Hi Umbra,

Due to, among other things, (organic) beer, I ended up in a rather heated discussion on the environment the other day. I’m wondering if you could help clear up a couple of these more or less classic micro-level questions. Which is more environmentally friendly: lighting a cigarette with a match or a lighter? (And how bad is smoking from an environmental point of view anyway?) After hand wash: paper towel or air dryer? Paper cup of coffee or good old ceramics? Wine or beer?

Kjetil M.
Oslo, Norway

Dearest Kjetil,

Organic beer: so pure it makes drinkers forget about sports and think about the environment. I’ve addressed all but one of these questions before. You can find answers to these and other micro-questions in my FAQ. Yes ceramic cup! Go hand dryer! Smoking is indefensible from an environmental angle, so I don’t see any point in debating over how to light a cigarette. Here’s my heartless anti-smoking rant, and some additional lovely factoids from Treehugger.

Whatever you drink, be smart.

So. The remaining, untouched question is wine versus beer. To be fair to cigarettes, alcohol is also a poisonous drug that will maim and kill if used too often. Laying off the sauce will certainly benefit both your carbon foot and your liver. Ask Umbra: the column devoted to fun things we shouldn’t do!

First, some general thoughts. Of the ways to reduce your wine/beer consumption footprint, the main one is not a big surprise: Don’t drive to drink. Other broad guidelines include: buy local, buy in lighter containers, and buy in bulk. The romantic French habit of buying a local barrel of wine and having it bottled in your basement (do they still do this or is it just in pre-War memoirs?) is a great way to go.

Now, as to whether wine or beer wins. A 2007 study called “Red, White, and Green” considered the production and transport of wine. Although cultivation techniques such as organic vs. conventional do have an impact, the main consideration is that glass bottles are heavy and wine often travels far. Typical greenhouse gas emissions for wine, according to this study, were 2 kg per liter. Consumers can help reduce this by buying wine made near to home, investigating lighter box wines, and of course making their own wine. (Interestingly, there is a side note in the study indicating that your Norwegian alcohol monopoly, Vinmonopolet, buys wine in bulk and bottles it in Norway.)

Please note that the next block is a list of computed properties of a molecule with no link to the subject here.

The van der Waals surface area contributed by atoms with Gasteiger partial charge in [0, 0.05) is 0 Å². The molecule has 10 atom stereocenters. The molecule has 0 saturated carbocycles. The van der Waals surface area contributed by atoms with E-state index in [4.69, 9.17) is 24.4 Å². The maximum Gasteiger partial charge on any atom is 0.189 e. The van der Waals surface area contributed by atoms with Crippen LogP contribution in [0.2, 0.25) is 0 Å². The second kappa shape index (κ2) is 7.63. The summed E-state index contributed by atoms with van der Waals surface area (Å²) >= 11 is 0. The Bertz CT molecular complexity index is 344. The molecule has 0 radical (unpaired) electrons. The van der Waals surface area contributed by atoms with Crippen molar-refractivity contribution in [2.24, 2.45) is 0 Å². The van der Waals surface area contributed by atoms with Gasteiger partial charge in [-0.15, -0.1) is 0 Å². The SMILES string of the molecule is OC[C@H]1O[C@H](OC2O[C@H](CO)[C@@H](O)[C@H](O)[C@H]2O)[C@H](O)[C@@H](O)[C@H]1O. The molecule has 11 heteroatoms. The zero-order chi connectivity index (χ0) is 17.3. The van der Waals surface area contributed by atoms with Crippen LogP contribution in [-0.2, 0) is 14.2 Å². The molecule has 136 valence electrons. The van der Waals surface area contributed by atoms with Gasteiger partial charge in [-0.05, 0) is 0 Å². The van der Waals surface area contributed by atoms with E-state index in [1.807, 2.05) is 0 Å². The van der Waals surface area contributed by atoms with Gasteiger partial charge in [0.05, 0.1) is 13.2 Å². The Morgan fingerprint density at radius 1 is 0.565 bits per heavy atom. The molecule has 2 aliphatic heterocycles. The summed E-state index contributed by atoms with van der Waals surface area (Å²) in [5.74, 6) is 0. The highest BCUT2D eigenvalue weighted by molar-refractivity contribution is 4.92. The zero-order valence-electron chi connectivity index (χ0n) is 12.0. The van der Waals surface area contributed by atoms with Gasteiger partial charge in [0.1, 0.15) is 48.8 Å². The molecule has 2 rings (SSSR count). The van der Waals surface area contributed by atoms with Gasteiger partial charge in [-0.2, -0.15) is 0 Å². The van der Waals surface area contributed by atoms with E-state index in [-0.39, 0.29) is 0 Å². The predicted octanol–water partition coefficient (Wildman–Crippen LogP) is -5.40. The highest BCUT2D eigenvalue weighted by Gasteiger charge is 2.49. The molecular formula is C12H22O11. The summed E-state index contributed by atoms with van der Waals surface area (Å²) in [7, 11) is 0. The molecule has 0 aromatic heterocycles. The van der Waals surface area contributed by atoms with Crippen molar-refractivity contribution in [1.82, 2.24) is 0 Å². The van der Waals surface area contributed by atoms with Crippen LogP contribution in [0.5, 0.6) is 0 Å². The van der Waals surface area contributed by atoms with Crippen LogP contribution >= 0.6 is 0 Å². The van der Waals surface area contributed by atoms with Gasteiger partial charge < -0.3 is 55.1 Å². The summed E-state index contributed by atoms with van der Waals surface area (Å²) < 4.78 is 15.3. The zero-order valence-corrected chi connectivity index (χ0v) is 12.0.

For wine, the size of the container and the method/distance of transport are the big variables. Various studies of beer, on the other hand — some undertaken by brewers — show that refrigeration in open coolers at stores is a big factor. New Belgium Brewing found that retail storage accounted for over a quarter of the carbon footprint for their amber ale; producing the glass and transporting it to the plant was next. They calculated total carbon emissions at 3.19 kg per six-pack. Sapporo has started labeling beer cans with carbon footprints; their estimate is that a 350 ml can of Black Label beer emits 161 g of carbon. Consumers can help by drinking local brews, shopping for unrefrigerated beer, brewing their own beer, and taking large containers of beer home from the local brewery.

All these numbers are interesting, but fairly inconclusive. This is because the footprints of different kinds of wine and beer vary significantly. In part this is because all Life Cycle Analyses are not identical, but it is also due to the plain old variations in how raw materials are grown, how a product is produced, how it is packaged, how far it had to come to you, etc.

You will notice, I hope, that the emissions for a bottle of wine or a six-pack of beer are quite small compared to the most important factor: how you obtain the beverage. A gallon of gasoline emits 8.8 kg of carbon. For you as a consumer of beer and wine, the biggest factor is likely your own transport to the beer or wine. Coincidentally, it’s not wise to drive under the influence of alcohol. I leave the obvious conclusion up to you.

Skålly,
Umbra